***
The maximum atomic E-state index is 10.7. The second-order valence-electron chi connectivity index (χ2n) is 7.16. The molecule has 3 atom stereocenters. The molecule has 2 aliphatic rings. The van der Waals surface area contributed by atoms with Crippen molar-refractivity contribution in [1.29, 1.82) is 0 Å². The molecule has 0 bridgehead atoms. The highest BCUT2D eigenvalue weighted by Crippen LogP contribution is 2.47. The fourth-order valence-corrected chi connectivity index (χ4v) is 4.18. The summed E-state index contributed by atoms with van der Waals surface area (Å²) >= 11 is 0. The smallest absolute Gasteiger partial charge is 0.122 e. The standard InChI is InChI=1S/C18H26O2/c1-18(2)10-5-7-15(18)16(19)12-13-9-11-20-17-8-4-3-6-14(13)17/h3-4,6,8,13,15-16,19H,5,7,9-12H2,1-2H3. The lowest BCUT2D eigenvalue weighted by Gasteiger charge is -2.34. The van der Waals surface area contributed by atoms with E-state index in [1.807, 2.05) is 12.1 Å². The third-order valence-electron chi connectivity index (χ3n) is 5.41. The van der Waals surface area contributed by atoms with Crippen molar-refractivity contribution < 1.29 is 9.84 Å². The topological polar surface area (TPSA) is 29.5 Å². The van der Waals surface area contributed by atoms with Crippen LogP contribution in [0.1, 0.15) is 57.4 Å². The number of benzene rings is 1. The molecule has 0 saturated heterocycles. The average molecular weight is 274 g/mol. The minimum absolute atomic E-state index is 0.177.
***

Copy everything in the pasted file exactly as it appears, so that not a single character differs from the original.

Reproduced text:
The maximum atomic E-state index is 10.7. The second-order valence-electron chi connectivity index (χ2n) is 7.16. The molecule has 3 atom stereocenters. The molecule has 2 aliphatic rings. The van der Waals surface area contributed by atoms with Crippen molar-refractivity contribution in [1.29, 1.82) is 0 Å². The molecule has 0 bridgehead atoms. The highest BCUT2D eigenvalue weighted by Crippen LogP contribution is 2.47. The fourth-order valence-corrected chi connectivity index (χ4v) is 4.18. The summed E-state index contributed by atoms with van der Waals surface area (Å²) >= 11 is 0. The smallest absolute Gasteiger partial charge is 0.122 e. The standard InChI is InChI=1S/C18H26O2/c1-18(2)10-5-7-15(18)16(19)12-13-9-11-20-17-8-4-3-6-14(13)17/h3-4,6,8,13,15-16,19H,5,7,9-12H2,1-2H3. The lowest BCUT2D eigenvalue weighted by Gasteiger charge is -2.34. The van der Waals surface area contributed by atoms with E-state index in [1.807, 2.05) is 12.1 Å². The third-order valence-electron chi connectivity index (χ3n) is 5.41. The van der Waals surface area contributed by atoms with Crippen molar-refractivity contribution < 1.29 is 9.84 Å². The topological polar surface area (TPSA) is 29.5 Å². The van der Waals surface area contributed by atoms with Crippen LogP contribution in [0.1, 0.15) is 57.4 Å². The number of benzene rings is 1. The molecule has 0 saturated heterocycles. The average molecular weight is 274 g/mol. The minimum absolute atomic E-state index is 0.177.